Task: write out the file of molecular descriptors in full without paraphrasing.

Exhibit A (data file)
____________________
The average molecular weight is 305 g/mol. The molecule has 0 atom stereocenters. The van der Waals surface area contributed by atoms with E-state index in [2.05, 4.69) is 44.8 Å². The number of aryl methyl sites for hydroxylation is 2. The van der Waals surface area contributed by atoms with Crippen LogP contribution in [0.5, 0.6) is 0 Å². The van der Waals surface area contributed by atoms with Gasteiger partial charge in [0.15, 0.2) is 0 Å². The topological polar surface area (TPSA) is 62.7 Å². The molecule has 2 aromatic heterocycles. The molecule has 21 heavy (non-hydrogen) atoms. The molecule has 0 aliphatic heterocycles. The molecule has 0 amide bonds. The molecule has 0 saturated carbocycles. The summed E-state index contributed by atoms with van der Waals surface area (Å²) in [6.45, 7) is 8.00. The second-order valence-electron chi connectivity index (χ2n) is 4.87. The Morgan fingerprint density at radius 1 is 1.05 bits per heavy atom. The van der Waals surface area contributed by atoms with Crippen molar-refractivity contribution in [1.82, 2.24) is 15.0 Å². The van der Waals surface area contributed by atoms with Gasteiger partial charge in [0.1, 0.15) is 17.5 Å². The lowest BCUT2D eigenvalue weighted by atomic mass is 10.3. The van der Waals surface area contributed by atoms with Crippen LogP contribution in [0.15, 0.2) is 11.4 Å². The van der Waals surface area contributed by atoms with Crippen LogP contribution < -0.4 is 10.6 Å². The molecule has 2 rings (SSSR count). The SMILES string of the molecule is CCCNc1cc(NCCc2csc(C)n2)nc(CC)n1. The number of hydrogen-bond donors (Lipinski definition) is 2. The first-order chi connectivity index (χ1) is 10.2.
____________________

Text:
The average molecular weight is 305 g/mol. The molecule has 0 atom stereocenters. The van der Waals surface area contributed by atoms with E-state index in [2.05, 4.69) is 44.8 Å². The number of aryl methyl sites for hydroxylation is 2. The van der Waals surface area contributed by atoms with Crippen LogP contribution in [0.5, 0.6) is 0 Å². The van der Waals surface area contributed by atoms with Gasteiger partial charge in [0.15, 0.2) is 0 Å². The topological polar surface area (TPSA) is 62.7 Å². The molecule has 2 aromatic heterocycles. The molecule has 21 heavy (non-hydrogen) atoms. The molecule has 0 aliphatic heterocycles. The molecule has 0 amide bonds. The molecule has 0 saturated carbocycles. The summed E-state index contributed by atoms with van der Waals surface area (Å²) in [6.45, 7) is 8.00. The second-order valence-electron chi connectivity index (χ2n) is 4.87. The Morgan fingerprint density at radius 1 is 1.05 bits per heavy atom. The van der Waals surface area contributed by atoms with Crippen molar-refractivity contribution in [1.82, 2.24) is 15.0 Å². The van der Waals surface area contributed by atoms with Gasteiger partial charge in [0.1, 0.15) is 17.5 Å². The lowest BCUT2D eigenvalue weighted by atomic mass is 10.3. The van der Waals surface area contributed by atoms with Crippen LogP contribution in [0.15, 0.2) is 11.4 Å². The van der Waals surface area contributed by atoms with Crippen LogP contribution < -0.4 is 10.6 Å². The molecule has 2 rings (SSSR count). The SMILES string of the molecule is CCCNc1cc(NCCc2csc(C)n2)nc(CC)n1. The number of hydrogen-bond donors (Lipinski definition) is 2. The first-order chi connectivity index (χ1) is 10.2.